History

The following speech was written and presented by Nicole Minnema, a 2004 graduate of Kingston Christian School.

We are in this amazing school with all these great teachers almost every day.  We know about the school and what it is now.  Have you ever wondered how it got started, and what made it what it is today?  I have, and I decided to look into its history.  This is what I found out.

After the Second World War, in the early 1950s, there were a large number of immigrants from Holland that came to Canada and the United States.  These new settlers were very religious, and as soon as they established themselves, they began building their own churches in the tradition of the churches they left in Holland.  Their denomination was called the Christian Reformed Church.  These congregations didn’t like the idea of sending their children to be educated in the public school system.  The main reason was that when their children were baptized, one of the promises they made to God was to educate their children in the Christian faith.  So across North America these settlers, with the help of their churches, started building their own schools.

This particular school was built by the congregation of the First Christian Reformed Church, way back in 1963.  The first building was on Wright Crescent, which is just north of the Kingston Shopping Centre, where an apartment building now stands.  It was first called the Calvin Christian School, after the reformist John Calvin.  This new school had only four classrooms with students from grade one to eight.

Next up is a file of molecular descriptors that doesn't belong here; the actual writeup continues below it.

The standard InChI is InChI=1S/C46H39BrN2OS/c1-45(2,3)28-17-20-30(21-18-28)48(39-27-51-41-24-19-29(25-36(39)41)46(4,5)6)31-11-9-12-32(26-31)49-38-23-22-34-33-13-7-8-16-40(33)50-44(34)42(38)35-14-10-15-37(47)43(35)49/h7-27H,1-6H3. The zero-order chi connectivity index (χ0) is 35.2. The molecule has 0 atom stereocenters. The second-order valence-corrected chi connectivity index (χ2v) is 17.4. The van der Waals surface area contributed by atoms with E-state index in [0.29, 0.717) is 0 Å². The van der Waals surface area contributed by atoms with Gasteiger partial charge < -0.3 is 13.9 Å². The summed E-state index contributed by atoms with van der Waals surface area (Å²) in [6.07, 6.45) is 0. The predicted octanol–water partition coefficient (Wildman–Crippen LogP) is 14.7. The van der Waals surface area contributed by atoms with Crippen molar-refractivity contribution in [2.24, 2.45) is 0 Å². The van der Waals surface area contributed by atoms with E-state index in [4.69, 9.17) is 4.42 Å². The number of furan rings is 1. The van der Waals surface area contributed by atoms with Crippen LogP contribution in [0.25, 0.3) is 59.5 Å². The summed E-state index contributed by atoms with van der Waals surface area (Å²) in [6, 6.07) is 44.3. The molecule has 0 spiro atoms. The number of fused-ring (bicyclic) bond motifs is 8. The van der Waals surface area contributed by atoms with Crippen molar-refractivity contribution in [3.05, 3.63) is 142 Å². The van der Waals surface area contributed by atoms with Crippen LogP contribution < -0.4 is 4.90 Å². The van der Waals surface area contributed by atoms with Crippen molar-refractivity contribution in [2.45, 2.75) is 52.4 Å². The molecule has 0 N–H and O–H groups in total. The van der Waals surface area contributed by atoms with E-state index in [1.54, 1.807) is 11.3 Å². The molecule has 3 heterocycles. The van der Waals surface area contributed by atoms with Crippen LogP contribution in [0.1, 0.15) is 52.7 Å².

The school was set up to be run as it is now, a group of people called the Society, who vote and elect a Board of nine who run the school.  Although the School was built by members of the First Christian Reformed Church and the Dutch immigrants of its congregation, when it drafted its constitution it was clear that while the school was going to be operated based on Christian values, it was not going to be associated with any one Christian denomination, and Society membership was going to be open to all persons regardless of race, ethnic, or national background.

By the end of the first decade, in the early 1970s, the school was enrolling 60 to 70 students per year.  There was a lot of growth in the 1970s, and by 1977 the school had grown to 107 students.  With continued growth, by the late 1980s the need for a new school building was clear.  Enrollment for 1991 was 175 students.  A new school was therefore constructed on this site at 1212 Woodbine Road in 1992.  The old limestone farmhouse, that is now the office, was there at the time, and rather than tear it down it was incorporated into the design.  The school had an open house on Wednesday, April 15, 1992, and the first school year started September, 1992.  The new school cost 1.3 million dollars to build, and had 9 classrooms, one for each grade, and another one for the Kindergarten classes.

Nicole Minnema – Grade 8

KCS Today

Inside KCS, you’ll notice that natural light pours in the large and numerous windows — and many of these windows overlook green space.

Walking through the hallways, you’ll find students happily learning in nine full-size classrooms plus a double-sized kindergarten room. Preschool students can attend KCS now by enrolling in Bayridge Nursery School two half-days per week.  The school also features a dedicated visual arts classroom, a library, regulation-sized gymnasium, full kitchen, a networked computer lab on a cart with continuous Internet connection and new playground structures. KCS is surrounded by Woodbine Park, a city-owned green space with additional playground structures, baseball diamonds and soccer fields.